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Today's Stichomancy for Jennifer Aniston

The first excerpt represents the past or something you must release, and is drawn from Tales of Unrest by Joseph Conrad:

my dead friend, and again I had peace; but I had become restless, and a lover of turmoil and danger. The old man never left me. We travelled together. We were welcomed by the great; his wisdom and my courage are remembered where your strength, O white men, is forgotten! We served the Sultan of Sula. We fought the Spaniards. There were victories, hopes, defeats, sorrow, blood, women's tears . . . What for? . . . We fled. We collected wanderers of a warlike race and came here to fight again. The rest you know. I am the ruler of a conquered land, a lover of war and danger, a fighter and a plotter. But the old man has died, and I am again the slave of the dead. He is not here now to drive away the reproachful shade--to silence the lifeless voice! The power of his

Tales of Unrest
The second excerpt represents the present or the deciding factor of the moment, and is drawn from The Return of Tarzan by Edgar Rice Burroughs:

The front of the Hotel du Petit Sahara, where Tarzan stopped in Bou Saada, is taken up with the bar, two dining- rooms, and the kitchens. Both of the dining-rooms open directly off the bar, and one of them is reserved for the use of the officers of the garrison. As you stand in the barroom you may look into either of the dining-rooms if you wish.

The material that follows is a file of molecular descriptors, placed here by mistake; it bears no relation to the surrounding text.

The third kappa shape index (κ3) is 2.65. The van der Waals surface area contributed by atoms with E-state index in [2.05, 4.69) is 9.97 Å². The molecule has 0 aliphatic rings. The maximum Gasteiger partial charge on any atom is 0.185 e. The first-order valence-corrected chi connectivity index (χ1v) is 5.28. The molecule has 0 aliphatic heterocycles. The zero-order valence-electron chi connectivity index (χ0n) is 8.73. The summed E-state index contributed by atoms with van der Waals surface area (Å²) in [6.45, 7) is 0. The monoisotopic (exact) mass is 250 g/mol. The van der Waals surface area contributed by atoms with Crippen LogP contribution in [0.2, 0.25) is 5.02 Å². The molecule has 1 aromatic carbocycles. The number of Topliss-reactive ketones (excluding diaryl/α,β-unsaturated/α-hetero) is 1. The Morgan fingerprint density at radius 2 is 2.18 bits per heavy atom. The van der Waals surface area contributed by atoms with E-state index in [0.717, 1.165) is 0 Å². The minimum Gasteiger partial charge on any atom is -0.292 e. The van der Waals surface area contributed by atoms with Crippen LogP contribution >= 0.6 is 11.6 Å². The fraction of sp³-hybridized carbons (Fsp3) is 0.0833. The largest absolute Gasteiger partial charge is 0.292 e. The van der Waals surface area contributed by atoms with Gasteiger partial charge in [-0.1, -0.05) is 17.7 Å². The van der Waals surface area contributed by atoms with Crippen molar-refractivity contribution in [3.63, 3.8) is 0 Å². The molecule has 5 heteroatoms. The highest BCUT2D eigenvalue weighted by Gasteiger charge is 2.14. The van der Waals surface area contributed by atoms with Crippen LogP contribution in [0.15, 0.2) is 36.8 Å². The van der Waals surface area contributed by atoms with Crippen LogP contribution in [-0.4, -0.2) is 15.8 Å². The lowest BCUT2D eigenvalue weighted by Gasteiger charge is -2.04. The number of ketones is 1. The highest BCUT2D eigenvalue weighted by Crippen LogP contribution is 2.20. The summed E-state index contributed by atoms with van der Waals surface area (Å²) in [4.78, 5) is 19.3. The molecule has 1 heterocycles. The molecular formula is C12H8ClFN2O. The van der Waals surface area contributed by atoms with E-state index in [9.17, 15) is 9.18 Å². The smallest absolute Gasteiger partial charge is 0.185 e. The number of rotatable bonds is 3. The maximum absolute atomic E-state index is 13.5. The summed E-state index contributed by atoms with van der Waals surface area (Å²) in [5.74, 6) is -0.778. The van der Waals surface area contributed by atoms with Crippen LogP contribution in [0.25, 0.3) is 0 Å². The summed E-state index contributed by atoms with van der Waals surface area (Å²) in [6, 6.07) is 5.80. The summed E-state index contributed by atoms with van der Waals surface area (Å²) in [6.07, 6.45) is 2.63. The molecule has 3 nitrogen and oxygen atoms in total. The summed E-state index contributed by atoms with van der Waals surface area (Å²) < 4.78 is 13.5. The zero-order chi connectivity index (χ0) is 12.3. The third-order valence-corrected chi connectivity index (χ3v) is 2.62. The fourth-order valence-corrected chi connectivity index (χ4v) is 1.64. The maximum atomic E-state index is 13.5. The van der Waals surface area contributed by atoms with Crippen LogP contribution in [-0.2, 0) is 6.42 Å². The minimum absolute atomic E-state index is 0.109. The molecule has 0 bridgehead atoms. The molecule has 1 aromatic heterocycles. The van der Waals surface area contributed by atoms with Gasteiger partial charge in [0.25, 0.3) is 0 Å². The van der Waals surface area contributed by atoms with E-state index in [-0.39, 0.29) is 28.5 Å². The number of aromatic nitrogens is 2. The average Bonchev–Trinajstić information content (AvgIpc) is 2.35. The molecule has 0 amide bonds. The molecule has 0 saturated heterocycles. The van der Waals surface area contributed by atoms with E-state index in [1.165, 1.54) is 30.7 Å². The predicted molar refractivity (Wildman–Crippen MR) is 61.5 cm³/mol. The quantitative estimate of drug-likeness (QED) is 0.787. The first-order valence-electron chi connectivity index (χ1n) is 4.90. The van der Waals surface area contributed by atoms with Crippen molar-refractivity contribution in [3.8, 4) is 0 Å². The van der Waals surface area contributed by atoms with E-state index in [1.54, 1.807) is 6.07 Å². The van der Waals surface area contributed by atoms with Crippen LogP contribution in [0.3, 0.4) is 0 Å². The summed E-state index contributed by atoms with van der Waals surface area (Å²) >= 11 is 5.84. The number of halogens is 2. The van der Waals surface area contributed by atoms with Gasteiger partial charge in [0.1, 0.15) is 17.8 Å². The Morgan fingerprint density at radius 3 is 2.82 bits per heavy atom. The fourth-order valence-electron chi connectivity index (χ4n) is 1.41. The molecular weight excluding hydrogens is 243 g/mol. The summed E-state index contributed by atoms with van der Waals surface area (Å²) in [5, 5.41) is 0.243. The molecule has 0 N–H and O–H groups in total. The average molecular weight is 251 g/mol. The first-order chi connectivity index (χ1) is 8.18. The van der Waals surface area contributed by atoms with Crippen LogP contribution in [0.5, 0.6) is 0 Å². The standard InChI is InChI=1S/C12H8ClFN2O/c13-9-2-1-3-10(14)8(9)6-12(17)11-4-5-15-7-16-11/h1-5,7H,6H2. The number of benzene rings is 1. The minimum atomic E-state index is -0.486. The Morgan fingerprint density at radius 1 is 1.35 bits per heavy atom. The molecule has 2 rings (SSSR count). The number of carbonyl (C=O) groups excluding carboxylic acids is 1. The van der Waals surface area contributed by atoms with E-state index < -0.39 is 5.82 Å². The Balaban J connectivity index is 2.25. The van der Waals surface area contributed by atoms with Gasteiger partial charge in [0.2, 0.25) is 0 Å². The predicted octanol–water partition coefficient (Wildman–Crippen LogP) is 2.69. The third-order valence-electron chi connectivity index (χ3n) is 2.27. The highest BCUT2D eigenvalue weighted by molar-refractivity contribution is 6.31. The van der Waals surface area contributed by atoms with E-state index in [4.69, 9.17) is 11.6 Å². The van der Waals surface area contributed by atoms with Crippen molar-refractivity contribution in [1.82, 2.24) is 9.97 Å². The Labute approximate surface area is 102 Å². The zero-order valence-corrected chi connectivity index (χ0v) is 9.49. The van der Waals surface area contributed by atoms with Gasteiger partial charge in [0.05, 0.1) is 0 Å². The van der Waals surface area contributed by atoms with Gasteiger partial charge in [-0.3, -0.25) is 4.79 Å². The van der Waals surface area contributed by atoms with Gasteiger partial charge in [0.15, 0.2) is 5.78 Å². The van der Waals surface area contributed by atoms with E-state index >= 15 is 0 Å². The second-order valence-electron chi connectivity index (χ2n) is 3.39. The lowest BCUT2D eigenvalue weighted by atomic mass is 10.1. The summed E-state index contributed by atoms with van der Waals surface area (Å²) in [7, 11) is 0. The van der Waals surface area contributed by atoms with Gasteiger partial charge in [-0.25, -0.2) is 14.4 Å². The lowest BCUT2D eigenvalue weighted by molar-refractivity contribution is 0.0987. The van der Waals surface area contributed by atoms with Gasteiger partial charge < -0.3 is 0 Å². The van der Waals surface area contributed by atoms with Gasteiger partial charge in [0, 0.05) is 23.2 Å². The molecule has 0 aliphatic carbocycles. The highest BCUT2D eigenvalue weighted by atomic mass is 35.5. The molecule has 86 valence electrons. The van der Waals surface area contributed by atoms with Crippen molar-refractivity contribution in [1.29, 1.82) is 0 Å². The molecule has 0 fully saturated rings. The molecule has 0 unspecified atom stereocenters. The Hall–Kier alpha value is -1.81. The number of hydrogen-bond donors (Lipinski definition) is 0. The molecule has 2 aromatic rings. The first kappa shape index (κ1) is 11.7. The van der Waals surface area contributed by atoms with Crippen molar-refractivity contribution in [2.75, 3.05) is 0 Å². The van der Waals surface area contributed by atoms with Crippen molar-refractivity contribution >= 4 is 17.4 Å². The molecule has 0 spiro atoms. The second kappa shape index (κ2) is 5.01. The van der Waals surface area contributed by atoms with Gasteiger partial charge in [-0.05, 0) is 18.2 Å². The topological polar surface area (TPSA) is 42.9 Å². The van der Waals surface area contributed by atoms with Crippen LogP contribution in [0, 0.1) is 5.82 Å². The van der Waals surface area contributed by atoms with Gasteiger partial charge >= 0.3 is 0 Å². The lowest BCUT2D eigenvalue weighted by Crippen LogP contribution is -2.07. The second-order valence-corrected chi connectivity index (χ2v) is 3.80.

It was to the bar that Tarzan repaired after speeding Kadour ben Saden and his party on their way. It was yet early in the morning, for Kadour ben Saden had elected to ride far that day, so that it happened that when Tarzan returned there were guests still at breakfast.

The Return of Tarzan
The third excerpt represents the future or something you must embrace, and is drawn from The Heritage of the Desert by Zane Grey:

issue would be between Snap and me, as man to man. You are still pledged to Snap in the Mormon Church and that can't be changed. I don't suppose even if he's outlawed that it could be changed."

"Snap will not let any grass grow in the trails to the oasis," said Mescal. "Once he finds I've come back to life he'll have me. You don't know him, Jack. I'm afraid to go home."

"My dear, there's no other place for us to go. We can't live the life of Indians."

"But Jack, think of me watching you ride out from home! Think of me always looking for Snap! I couldn't endure it. I've grown weak in this year of absence."

The Heritage of the Desert